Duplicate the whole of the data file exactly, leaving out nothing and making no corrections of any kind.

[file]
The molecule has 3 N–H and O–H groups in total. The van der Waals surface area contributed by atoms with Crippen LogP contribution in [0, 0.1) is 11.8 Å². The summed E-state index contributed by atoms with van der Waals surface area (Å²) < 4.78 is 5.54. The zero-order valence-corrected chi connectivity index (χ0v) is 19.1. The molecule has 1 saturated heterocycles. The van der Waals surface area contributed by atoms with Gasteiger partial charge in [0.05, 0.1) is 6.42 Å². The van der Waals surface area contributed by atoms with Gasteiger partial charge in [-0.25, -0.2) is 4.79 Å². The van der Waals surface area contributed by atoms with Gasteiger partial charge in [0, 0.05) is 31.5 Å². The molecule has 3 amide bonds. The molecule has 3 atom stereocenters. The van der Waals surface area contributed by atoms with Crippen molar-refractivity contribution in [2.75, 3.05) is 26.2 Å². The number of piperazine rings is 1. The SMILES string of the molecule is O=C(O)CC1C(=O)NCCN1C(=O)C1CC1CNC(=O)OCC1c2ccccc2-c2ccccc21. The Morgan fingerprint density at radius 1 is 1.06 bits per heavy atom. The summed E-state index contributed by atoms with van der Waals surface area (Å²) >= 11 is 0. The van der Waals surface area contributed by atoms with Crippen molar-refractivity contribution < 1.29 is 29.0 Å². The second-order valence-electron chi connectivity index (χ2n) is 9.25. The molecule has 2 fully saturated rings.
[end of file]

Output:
The molecule has 3 N–H and O–H groups in total. The van der Waals surface area contributed by atoms with Crippen LogP contribution in [0, 0.1) is 11.8 Å². The summed E-state index contributed by atoms with van der Waals surface area (Å²) < 4.78 is 5.54. The zero-order valence-corrected chi connectivity index (χ0v) is 19.1. The molecule has 1 saturated heterocycles. The van der Waals surface area contributed by atoms with Gasteiger partial charge in [0.05, 0.1) is 6.42 Å². The van der Waals surface area contributed by atoms with Gasteiger partial charge in [-0.25, -0.2) is 4.79 Å². The van der Waals surface area contributed by atoms with Gasteiger partial charge in [0, 0.05) is 31.5 Å². The molecule has 3 amide bonds. The molecule has 3 atom stereocenters. The van der Waals surface area contributed by atoms with Crippen molar-refractivity contribution in [2.75, 3.05) is 26.2 Å². The number of piperazine rings is 1. The SMILES string of the molecule is O=C(O)CC1C(=O)NCCN1C(=O)C1CC1CNC(=O)OCC1c2ccccc2-c2ccccc21. The Morgan fingerprint density at radius 1 is 1.06 bits per heavy atom. The summed E-state index contributed by atoms with van der Waals surface area (Å²) >= 11 is 0. The van der Waals surface area contributed by atoms with Crippen molar-refractivity contribution < 1.29 is 29.0 Å². The second-order valence-electron chi connectivity index (χ2n) is 9.25. The molecule has 2 fully saturated rings.